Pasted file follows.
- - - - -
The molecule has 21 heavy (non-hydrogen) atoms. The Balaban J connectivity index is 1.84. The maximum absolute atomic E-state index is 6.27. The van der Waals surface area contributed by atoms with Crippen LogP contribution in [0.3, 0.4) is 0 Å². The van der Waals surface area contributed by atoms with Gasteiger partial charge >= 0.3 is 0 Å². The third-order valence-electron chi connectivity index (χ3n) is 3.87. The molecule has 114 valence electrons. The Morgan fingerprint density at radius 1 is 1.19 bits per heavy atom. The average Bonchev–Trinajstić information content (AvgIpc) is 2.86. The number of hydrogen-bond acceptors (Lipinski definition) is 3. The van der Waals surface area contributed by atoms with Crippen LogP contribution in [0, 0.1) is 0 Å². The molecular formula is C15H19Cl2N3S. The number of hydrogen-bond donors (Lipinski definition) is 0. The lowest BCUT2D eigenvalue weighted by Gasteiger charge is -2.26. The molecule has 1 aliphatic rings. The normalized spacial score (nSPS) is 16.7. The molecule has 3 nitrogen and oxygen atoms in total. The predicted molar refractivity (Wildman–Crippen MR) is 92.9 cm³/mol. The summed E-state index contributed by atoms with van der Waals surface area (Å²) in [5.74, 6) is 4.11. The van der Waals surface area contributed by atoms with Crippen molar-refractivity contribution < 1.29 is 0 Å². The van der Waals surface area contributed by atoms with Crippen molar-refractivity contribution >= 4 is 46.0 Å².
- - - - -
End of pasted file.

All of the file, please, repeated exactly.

The molecule has 21 heavy (non-hydrogen) atoms. The Balaban J connectivity index is 1.84. The maximum absolute atomic E-state index is 6.27. The van der Waals surface area contributed by atoms with Crippen LogP contribution in [0.3, 0.4) is 0 Å². The van der Waals surface area contributed by atoms with Gasteiger partial charge >= 0.3 is 0 Å². The third-order valence-electron chi connectivity index (χ3n) is 3.87. The molecule has 114 valence electrons. The Morgan fingerprint density at radius 1 is 1.19 bits per heavy atom. The average Bonchev–Trinajstić information content (AvgIpc) is 2.86. The number of hydrogen-bond acceptors (Lipinski definition) is 3. The van der Waals surface area contributed by atoms with Crippen LogP contribution in [0, 0.1) is 0 Å². The molecular formula is C15H19Cl2N3S. The number of hydrogen-bond donors (Lipinski definition) is 0. The lowest BCUT2D eigenvalue weighted by Gasteiger charge is -2.26. The molecule has 1 aliphatic rings. The normalized spacial score (nSPS) is 16.7. The molecule has 3 nitrogen and oxygen atoms in total. The predicted molar refractivity (Wildman–Crippen MR) is 92.9 cm³/mol. The summed E-state index contributed by atoms with van der Waals surface area (Å²) in [5.74, 6) is 4.11. The van der Waals surface area contributed by atoms with Crippen molar-refractivity contribution < 1.29 is 0 Å². The van der Waals surface area contributed by atoms with Crippen molar-refractivity contribution >= 4 is 46.0 Å².